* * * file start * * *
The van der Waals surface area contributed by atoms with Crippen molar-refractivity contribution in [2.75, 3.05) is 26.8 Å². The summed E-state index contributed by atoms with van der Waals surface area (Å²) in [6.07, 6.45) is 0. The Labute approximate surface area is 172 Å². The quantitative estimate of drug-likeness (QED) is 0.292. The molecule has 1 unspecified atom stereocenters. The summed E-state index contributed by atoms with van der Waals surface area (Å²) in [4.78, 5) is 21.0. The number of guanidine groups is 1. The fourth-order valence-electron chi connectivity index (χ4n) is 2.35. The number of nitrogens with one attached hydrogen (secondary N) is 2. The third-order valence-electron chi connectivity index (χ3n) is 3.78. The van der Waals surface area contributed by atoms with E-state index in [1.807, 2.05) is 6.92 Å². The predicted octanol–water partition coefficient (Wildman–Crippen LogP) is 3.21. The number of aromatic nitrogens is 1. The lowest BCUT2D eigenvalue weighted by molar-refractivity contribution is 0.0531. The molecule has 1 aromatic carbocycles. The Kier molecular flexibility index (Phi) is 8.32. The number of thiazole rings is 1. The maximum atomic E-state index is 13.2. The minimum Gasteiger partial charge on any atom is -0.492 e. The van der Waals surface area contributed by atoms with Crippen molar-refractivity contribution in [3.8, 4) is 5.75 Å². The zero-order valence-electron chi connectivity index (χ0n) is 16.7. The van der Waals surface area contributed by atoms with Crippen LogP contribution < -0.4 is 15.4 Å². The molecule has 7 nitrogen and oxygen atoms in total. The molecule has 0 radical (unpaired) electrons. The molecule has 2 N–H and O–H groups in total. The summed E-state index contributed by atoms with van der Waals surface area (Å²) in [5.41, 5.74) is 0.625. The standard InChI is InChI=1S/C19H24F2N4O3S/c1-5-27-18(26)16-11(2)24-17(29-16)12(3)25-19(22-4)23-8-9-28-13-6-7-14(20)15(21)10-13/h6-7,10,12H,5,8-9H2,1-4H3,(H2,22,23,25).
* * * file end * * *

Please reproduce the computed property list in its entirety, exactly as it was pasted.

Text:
The van der Waals surface area contributed by atoms with Crippen molar-refractivity contribution in [2.75, 3.05) is 26.8 Å². The summed E-state index contributed by atoms with van der Waals surface area (Å²) in [6.07, 6.45) is 0. The Labute approximate surface area is 172 Å². The quantitative estimate of drug-likeness (QED) is 0.292. The molecule has 1 unspecified atom stereocenters. The summed E-state index contributed by atoms with van der Waals surface area (Å²) in [4.78, 5) is 21.0. The number of guanidine groups is 1. The fourth-order valence-electron chi connectivity index (χ4n) is 2.35. The number of nitrogens with one attached hydrogen (secondary N) is 2. The third-order valence-electron chi connectivity index (χ3n) is 3.78. The van der Waals surface area contributed by atoms with E-state index in [1.807, 2.05) is 6.92 Å². The predicted octanol–water partition coefficient (Wildman–Crippen LogP) is 3.21. The number of aromatic nitrogens is 1. The lowest BCUT2D eigenvalue weighted by molar-refractivity contribution is 0.0531. The molecule has 1 aromatic carbocycles. The Kier molecular flexibility index (Phi) is 8.32. The number of thiazole rings is 1. The maximum atomic E-state index is 13.2. The minimum Gasteiger partial charge on any atom is -0.492 e. The van der Waals surface area contributed by atoms with Crippen molar-refractivity contribution in [3.8, 4) is 5.75 Å². The zero-order valence-electron chi connectivity index (χ0n) is 16.7. The van der Waals surface area contributed by atoms with Crippen LogP contribution < -0.4 is 15.4 Å². The molecule has 7 nitrogen and oxygen atoms in total. The molecule has 0 radical (unpaired) electrons. The molecule has 2 N–H and O–H groups in total. The summed E-state index contributed by atoms with van der Waals surface area (Å²) in [5.41, 5.74) is 0.625. The standard InChI is InChI=1S/C19H24F2N4O3S/c1-5-27-18(26)16-11(2)24-17(29-16)12(3)25-19(22-4)23-8-9-28-13-6-7-14(20)15(21)10-13/h6-7,10,12H,5,8-9H2,1-4H3,(H2,22,23,25).